• C-function;
  • stamen development;
  • intragenic regulation;
  • PLENA;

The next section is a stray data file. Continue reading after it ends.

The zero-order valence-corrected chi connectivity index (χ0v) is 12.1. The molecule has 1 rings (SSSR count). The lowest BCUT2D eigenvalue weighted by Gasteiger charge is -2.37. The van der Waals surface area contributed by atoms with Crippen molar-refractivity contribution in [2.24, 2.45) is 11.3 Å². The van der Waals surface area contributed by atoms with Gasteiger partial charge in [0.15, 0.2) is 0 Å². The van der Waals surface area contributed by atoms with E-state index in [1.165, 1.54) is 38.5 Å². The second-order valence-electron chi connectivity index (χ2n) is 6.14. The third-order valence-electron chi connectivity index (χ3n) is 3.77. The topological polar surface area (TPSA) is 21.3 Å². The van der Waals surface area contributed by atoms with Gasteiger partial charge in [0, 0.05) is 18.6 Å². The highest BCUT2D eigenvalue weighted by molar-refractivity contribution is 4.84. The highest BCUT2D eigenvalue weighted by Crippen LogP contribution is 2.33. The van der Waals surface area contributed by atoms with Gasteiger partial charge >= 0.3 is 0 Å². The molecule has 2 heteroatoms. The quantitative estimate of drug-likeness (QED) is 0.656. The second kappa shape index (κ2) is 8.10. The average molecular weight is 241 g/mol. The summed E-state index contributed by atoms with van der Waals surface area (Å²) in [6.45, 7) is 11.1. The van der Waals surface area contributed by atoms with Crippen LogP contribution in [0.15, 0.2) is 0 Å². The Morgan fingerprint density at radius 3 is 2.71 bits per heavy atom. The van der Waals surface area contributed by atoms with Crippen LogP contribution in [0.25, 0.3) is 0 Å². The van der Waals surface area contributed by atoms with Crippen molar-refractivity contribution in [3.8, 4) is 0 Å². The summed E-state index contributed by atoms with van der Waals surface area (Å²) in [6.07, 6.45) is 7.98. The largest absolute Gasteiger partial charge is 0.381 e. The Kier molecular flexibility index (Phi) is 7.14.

The floral C-function, which specifies stamen and carpel development, played a pivotal role in the evolution of flowers. An important aspect of this was the establishment of mechanisms regulating the temporal and spatial expression domain of the C-function genes. Transcription of the Arabidopsis C-function gene AGAMOUS (AG) is tightly controlled by factors that interact with cis-elements within its large second intron. Little is known about the regulatory role of intragenic elements in C-function genes from species other than Arabidopsis. We show that a binding site for the LEAFY (LFY) transcription factor, present in the AG intron, is conserved in the introns of diverse C-function genes and is positioned close to other conserved motifs. Using an in planta mutagenesis approach, we targeted evolutionarily conserved sequences in the intron of the Antirrhinum PLENA (PLE) gene to establish whether they regulate PLE expression. Small sequence deletions resulted in a novel class of heterochronic C-function mutants with delayed onset of PLE expression and loss of stamen identity. These phenotypes differ significantly from weak C-function mutant alleles in Antirrhinum and Arabidopsis. Our findings demonstrate that the PLE intron contains regulatory cis-elements, including a LFY-binding site, critical for establishing the correct C-function expression domain. We show that the LFY site, and other conserved intron elements, pre-date the divergence of the monocot and dicot lineages, suggesting that they were a determinant in the evolution of the C-function, and propose a threshold model to explain phenotypic divergence observed between C-function mutants.